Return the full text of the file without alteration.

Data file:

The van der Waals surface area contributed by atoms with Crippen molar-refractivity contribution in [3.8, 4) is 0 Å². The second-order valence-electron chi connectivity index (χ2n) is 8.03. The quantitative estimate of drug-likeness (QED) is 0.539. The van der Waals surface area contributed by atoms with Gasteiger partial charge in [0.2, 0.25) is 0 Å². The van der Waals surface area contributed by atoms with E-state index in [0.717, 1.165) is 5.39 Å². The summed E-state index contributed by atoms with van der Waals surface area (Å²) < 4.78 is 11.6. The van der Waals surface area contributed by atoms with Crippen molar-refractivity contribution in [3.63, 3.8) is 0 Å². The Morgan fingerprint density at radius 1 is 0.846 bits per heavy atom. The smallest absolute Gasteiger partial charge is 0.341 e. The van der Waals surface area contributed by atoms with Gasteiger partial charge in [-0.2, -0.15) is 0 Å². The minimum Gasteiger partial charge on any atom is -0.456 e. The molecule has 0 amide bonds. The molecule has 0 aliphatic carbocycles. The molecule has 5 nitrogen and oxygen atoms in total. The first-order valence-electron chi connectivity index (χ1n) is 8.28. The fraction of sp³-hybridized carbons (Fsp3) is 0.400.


The van der Waals surface area contributed by atoms with Crippen molar-refractivity contribution in [3.8, 4) is 0 Å². The second-order valence-electron chi connectivity index (χ2n) is 8.03. The quantitative estimate of drug-likeness (QED) is 0.539. The van der Waals surface area contributed by atoms with Gasteiger partial charge in [0.2, 0.25) is 0 Å². The van der Waals surface area contributed by atoms with E-state index in [0.717, 1.165) is 5.39 Å². The summed E-state index contributed by atoms with van der Waals surface area (Å²) < 4.78 is 11.6. The van der Waals surface area contributed by atoms with Crippen molar-refractivity contribution in [3.63, 3.8) is 0 Å². The Morgan fingerprint density at radius 1 is 0.846 bits per heavy atom. The smallest absolute Gasteiger partial charge is 0.341 e. The van der Waals surface area contributed by atoms with Gasteiger partial charge in [-0.2, -0.15) is 0 Å². The minimum Gasteiger partial charge on any atom is -0.456 e. The molecule has 0 amide bonds. The molecule has 0 aliphatic carbocycles. The molecule has 5 nitrogen and oxygen atoms in total. The first-order valence-electron chi connectivity index (χ1n) is 8.28. The fraction of sp³-hybridized carbons (Fsp3) is 0.400.